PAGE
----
The Society for Social Work and Research

2014 Annual Conference

January 15-19, 2014 I Grand Hyatt San Antonio I San Antonio, TX

Parolee Treatment Outcomes: The Impact of Programs, Practice and Practitioners

Saturday, January 18, 2014: 5:00 PM
HBG Convention Center, Room 102B Street Level (San Antonio, TX)
* noted as presenting author
Jo Brocato, PhD, Assistant Professor, California State University, Long Beach, Long Beach, CA
Ryan Fisher, PhD, Assistant Professor, California State University, Long Beach, Long Beach, CA
Connie Ireland, PhD, Associate Professor, California State University, Long Beach, Long Beach, CA
Aili Malm, PhD, Associate Professor, California State University, Long Beach, Long Beach, CA

The doctrine of futility that emerged from outcome studies of poorly designed and implemented programs for offenders (Marlow, 2006) and their less than rigorous evaluations (Martinson, 1974) drove a reduction in community based rehabilitation and placed greater emphasis on increased supervision and incarceration for parolees (Petersilia, 2003). States spent millions of dollars for in-prison substance abuse treatment programs and research found these had little to no effect on recidivism without community aftercare treatment (Prendergast, 2009). Over the past decade there have been efforts to reverse many of the draconian policies concerning drug users and some of the innovative programs that offered drug treatment as an alternative to incarceration. Yet, even with these initiatives in place there continued to be a high number of parole revocations that resulted in incarceration for drug use offenses. The need to reduce recidivism has stimulated an interest in understanding the programmatic factors that increase treatment effectiveness as well as which treatment process factors influence outcomes for criminal justice involved offenders (Hser et al., 2004; Marlow, 2011).This research analyzes data from a two-year evaluation of an innovative  program for parolees identified with substance use disorders . Two primary questions are addressed: first to examine the extent and types of EBPs that were used in the contracted programs and second to determine whether or not the use of evidence-based practices (EBP) by community based providers are associated with parolee outcomes.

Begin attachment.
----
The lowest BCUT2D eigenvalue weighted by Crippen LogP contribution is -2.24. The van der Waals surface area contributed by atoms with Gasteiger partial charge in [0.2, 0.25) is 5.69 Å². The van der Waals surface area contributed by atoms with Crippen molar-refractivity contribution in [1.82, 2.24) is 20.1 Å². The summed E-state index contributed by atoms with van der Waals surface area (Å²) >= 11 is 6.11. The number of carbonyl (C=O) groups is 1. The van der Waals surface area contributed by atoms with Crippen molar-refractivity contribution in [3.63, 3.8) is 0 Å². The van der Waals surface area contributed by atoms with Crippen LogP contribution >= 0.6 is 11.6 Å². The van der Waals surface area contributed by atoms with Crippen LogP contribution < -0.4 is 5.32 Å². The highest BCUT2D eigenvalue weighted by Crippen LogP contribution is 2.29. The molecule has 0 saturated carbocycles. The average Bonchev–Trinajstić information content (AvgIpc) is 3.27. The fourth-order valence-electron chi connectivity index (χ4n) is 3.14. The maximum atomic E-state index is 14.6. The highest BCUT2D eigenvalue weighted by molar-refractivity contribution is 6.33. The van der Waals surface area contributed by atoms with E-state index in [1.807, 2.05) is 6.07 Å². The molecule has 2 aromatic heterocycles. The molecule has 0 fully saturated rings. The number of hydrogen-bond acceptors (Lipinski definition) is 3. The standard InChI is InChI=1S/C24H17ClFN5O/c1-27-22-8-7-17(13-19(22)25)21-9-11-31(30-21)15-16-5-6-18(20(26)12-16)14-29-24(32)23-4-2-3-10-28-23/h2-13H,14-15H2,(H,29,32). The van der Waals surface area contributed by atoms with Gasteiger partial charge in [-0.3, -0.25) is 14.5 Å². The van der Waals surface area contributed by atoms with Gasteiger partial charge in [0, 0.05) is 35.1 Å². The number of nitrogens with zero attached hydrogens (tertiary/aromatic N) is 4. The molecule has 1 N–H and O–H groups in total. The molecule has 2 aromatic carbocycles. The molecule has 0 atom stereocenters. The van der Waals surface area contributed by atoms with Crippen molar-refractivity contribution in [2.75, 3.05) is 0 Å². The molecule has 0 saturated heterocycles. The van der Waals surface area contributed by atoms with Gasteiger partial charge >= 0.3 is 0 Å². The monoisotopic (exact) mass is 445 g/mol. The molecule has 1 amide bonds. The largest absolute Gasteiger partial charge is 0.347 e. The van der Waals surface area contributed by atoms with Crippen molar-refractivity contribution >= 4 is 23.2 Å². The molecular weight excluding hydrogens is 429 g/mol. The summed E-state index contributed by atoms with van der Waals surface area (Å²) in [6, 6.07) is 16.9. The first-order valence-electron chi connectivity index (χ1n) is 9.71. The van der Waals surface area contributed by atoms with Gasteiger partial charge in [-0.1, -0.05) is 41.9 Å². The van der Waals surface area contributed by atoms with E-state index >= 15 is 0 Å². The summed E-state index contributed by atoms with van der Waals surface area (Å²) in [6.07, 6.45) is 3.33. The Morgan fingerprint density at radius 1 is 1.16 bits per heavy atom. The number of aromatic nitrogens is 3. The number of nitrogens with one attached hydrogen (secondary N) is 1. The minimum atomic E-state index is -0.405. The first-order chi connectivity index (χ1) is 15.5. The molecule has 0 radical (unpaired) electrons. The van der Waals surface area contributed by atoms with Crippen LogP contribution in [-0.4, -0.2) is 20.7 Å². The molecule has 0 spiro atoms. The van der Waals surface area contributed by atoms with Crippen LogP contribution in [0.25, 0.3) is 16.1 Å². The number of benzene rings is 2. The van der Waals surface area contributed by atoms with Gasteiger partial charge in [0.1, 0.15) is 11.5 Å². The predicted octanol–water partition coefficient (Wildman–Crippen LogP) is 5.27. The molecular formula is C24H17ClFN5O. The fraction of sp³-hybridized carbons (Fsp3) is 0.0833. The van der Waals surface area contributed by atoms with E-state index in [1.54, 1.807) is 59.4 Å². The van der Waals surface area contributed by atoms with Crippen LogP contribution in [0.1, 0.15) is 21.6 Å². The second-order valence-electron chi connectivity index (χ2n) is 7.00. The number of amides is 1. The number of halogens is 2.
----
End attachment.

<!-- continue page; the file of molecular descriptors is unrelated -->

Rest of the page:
The evaluation utilized a multi-method quasi-experimental longitudinal design employing interviews; field observation & document procurement; review of documents, official records; and surveys. Program implementation and early operational elements and the use of EBP were addressed through Community Based Provider interviews (n=98), site visits, and surveys. Parolee participants (n=1012) characteristics were gathered through surveys and government databases provided recidivism data. Regression modeling examined the research questions.


Results from the regression analysis examining EBPs and successful program completion suggested only stress management training and criminal thinking interventions, were significant predictors of  successful program  completion. The use of evidence based practices varied significantly by region with more urban regions employing significantly more EBP and consequently those programs had lower rates of recidivism.   Of the 934 program completers recidivism rates after one year was 25% (n=153) for men and 16% for women (n=48). Furthermore, the three year recidivism rate for the program participants were between (44% – 49 %) among men and 31%-32% among women.  


Aftercare is an essential component of programming for offenders identified with substance use disorders to facilitate reintegration into the community.  Models that include both supervision and evidence based substance use treatment services are effective at reducing recidivism. There is a need to support the professional development of the addiction workforce and increase community based program use of empirically supported services for offenders particularly in non-urban regions.